MM: Do you have other horses and what is it like working with them compared to Helm?
BA: I have had four dressage horses before Helm, each has been different, and each has been a learning experience, particularly since I am a relatively novice dressage rider when compared to the lifetime of experience in dressage that many Grand Prix riders have. Helm is the most pleasant of the horses to ride, it takes less effort. He gives me just what I ask for, nothing more, and nothing less. The warmbloods take more encouragement; the thoroughbreds are, perhaps, a bit too forward for dressage, so the Akhal Teke is a nice compromise.
MM: Where are you with his training at the moment? Has he reached the upper limit of his potential or do you feel there is still some way to go?
BA: My intention is try to get him to GP if I can. We have dealt with the conformational issues that limit Akhal Tekes in dressage by strengthening his long back and building a top line. The typical “swan neck” has been replaced by a noticeably better neck conformation through a lot of correct work. The issues now are the 15 one-time changes and we are up to six in a row, and the piaffe-passage. The changes are coming along okay, the piaffe & passage are a work in progress. He is much stronger, more muscled up, than when we started, so it makes this advanced work easier.
MM: What is he like in competition? Does noise and other external factors bother him? How does he compare with other horses you have ridden?
BA: Helm is the easiest horse I have competed in dressage. He never misbehaves in the show ring, does not spook, and simply does his duty. Noise does not bother him, the show atmosphere is not a problem, and he is relaxed in his show ground stall.
MM: In training, does he have good and bad days, or is he fairly even? Are there any behaviour issues or is he, like so many Melesur children, a very amenable character?
BA: The stallion has good days and bad days, just as I do! When he is a little tired, we go easy that day. When I am not concentrating very well, I accept the fact, and we do something simple. Rome was not built in a day nor are horses trained overnight. Horse training is a progressive art involving a living creature and we must be sensitive to our pupil. Finesse is more successful with this horse rather than crass demanding. I am very careful not to stress the horse as he has a very long memory, and trust once lost is very hard to regain. However I do insist that he do what I want, but in a gentle, patient way, and he always yields. He is a very agreeable Akhal Teke, and I have been told, as you mention, that this is a dominant characteristic inherited from his father Melesur. I have seen other Akhal Teke stallions that were much more difficult to deal with, either by inherited characteristics, or poor handling, so I count my blessings with this one. The fine character was one of the reasons that I chose to work with this horse.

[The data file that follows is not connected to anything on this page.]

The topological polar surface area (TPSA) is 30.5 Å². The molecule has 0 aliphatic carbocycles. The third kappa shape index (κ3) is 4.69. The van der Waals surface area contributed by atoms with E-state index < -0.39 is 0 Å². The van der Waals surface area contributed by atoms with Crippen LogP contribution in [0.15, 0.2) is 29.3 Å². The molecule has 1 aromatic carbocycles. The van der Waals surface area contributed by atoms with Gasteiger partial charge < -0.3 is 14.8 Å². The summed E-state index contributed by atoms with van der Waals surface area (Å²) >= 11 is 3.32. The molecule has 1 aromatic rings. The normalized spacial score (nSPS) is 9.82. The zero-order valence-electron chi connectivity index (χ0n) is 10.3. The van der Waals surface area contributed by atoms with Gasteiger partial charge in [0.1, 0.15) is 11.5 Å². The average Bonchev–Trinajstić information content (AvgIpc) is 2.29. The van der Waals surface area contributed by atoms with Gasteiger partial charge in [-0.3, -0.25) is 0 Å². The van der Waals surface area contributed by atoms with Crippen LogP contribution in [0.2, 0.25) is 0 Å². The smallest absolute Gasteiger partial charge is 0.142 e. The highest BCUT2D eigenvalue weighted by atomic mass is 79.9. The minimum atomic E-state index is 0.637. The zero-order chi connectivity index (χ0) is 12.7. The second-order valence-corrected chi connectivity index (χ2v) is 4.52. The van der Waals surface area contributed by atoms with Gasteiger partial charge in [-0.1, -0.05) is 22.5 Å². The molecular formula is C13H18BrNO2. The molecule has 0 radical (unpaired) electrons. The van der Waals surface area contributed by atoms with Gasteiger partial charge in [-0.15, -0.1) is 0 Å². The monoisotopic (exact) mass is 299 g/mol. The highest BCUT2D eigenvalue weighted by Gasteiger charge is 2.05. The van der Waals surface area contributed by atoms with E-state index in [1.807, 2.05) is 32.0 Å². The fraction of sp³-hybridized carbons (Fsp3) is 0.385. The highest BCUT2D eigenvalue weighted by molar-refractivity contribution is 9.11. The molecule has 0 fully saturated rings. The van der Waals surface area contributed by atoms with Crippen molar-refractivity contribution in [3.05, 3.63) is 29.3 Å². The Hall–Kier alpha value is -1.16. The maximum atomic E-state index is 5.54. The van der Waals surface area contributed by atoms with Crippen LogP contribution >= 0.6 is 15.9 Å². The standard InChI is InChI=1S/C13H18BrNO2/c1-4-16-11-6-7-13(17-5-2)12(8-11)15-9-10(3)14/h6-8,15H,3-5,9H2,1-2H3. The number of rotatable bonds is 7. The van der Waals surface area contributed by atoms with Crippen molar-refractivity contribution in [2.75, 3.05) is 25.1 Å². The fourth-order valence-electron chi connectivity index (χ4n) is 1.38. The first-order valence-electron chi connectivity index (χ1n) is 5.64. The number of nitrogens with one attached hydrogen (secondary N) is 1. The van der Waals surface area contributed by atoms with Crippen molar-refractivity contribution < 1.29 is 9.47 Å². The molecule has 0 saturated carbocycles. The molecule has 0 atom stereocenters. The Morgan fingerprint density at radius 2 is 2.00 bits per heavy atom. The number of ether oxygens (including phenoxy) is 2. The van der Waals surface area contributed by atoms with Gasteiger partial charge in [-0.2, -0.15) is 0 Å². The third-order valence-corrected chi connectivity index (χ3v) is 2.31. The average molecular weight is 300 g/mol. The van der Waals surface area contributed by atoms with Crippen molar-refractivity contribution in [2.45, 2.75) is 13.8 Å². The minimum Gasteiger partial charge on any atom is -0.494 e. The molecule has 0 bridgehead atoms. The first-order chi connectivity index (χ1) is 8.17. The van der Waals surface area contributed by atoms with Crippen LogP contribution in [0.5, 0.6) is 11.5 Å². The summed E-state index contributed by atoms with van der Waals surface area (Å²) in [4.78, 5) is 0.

MM: What does your trainer think of Helm? And what do the judges say?
BA: My trainer, Reinhard Dorsch, likes the horse a lot. He enjoys riding him because he is light on the aids, forward, and easily trained. The judges give him mixed reviews, some like him a lot, calling him “elegant”, “pure gaits”, “great mind”, while others question him, with “looks weak”, “poor conformation”, and the like. He does not fit the warmblood mold that is the current standard of competitive dressage horseflesh and it is reflected from time to time in the judges’ comments. I am happy to say that the judges’ remarks have grown more favorable as we have moved up the levels and the training has progressed.
MM: Would you recommend an Akhal-Teke to a fellow dressage rider?
BA: Akhal Tekes are recommendable for dressage so long as the rider goes into the experience with eyes open. These horses are not going to be champions in the international show ring. They will give you a very excellent ride at local, state, and regional levels. They have been bred as all-around riding horses, an amiable disposition, a comfortable gallop, an iron constitution, easy to keep, and, if you are fortunate, good gaits. Most Akhal Tekes are suitable for endurance riding, some cross country jumping, and eventing. It takes an exceptional one to display the gaits needed for dressage at the upper levels. Fortunately there are a few out there; it’s just a matter of finding them!
In closing I must explain that bringing Helm to the FEI levels in dressage competition was possible because the horse had the gaits and the disposition for this accomplishment, and that a very competent trainer was available, and that I had the time and money to devote to the project, as well as the experience to recognize the horse’s potential, and ride the finished product well enough to demonstrate his achievement. If the Akhal Teke enthusiasts and riders do not have all of the elements of this equation at hand, it will be very tough to duplicate Helm’s performance. But, of course, it will be a lot of fun to try, and that is the bottom line of our involvement with our lovely Akhal Tekes.